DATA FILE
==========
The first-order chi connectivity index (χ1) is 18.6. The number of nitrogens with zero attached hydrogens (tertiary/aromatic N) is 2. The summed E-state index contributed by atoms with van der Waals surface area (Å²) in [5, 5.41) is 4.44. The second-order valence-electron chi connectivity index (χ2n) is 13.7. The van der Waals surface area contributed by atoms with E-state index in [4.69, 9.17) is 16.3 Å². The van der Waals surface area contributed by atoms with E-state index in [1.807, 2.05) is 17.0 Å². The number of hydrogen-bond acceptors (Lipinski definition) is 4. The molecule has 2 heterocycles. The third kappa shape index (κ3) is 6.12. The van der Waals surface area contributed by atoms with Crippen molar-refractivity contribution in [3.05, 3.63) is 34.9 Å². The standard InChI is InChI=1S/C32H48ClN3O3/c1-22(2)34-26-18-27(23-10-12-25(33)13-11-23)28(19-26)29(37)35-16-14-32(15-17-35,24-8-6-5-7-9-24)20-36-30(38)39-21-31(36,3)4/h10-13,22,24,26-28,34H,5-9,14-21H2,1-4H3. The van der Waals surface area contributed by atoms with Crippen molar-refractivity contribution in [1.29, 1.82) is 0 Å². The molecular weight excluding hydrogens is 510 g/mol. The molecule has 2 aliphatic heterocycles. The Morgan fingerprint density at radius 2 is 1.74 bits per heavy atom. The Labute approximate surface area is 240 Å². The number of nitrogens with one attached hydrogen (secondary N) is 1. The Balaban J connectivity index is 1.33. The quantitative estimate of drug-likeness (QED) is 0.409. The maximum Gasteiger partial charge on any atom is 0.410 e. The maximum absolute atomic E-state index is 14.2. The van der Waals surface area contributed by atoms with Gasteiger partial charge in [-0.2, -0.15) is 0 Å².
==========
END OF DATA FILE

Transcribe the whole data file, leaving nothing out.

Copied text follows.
The first-order chi connectivity index (χ1) is 18.6. The number of nitrogens with zero attached hydrogens (tertiary/aromatic N) is 2. The summed E-state index contributed by atoms with van der Waals surface area (Å²) in [5, 5.41) is 4.44. The second-order valence-electron chi connectivity index (χ2n) is 13.7. The van der Waals surface area contributed by atoms with E-state index in [4.69, 9.17) is 16.3 Å². The van der Waals surface area contributed by atoms with E-state index in [1.807, 2.05) is 17.0 Å². The number of hydrogen-bond acceptors (Lipinski definition) is 4. The molecule has 2 heterocycles. The third kappa shape index (κ3) is 6.12. The van der Waals surface area contributed by atoms with Crippen molar-refractivity contribution in [3.05, 3.63) is 34.9 Å². The standard InChI is InChI=1S/C32H48ClN3O3/c1-22(2)34-26-18-27(23-10-12-25(33)13-11-23)28(19-26)29(37)35-16-14-32(15-17-35,24-8-6-5-7-9-24)20-36-30(38)39-21-31(36,3)4/h10-13,22,24,26-28,34H,5-9,14-21H2,1-4H3. The van der Waals surface area contributed by atoms with Crippen molar-refractivity contribution in [1.29, 1.82) is 0 Å². The molecular weight excluding hydrogens is 510 g/mol. The molecule has 2 aliphatic heterocycles. The Morgan fingerprint density at radius 2 is 1.74 bits per heavy atom. The Labute approximate surface area is 240 Å². The number of nitrogens with one attached hydrogen (secondary N) is 1. The Balaban J connectivity index is 1.33. The quantitative estimate of drug-likeness (QED) is 0.409. The maximum Gasteiger partial charge on any atom is 0.410 e. The maximum absolute atomic E-state index is 14.2. The van der Waals surface area contributed by atoms with Gasteiger partial charge in [-0.2, -0.15) is 0 Å².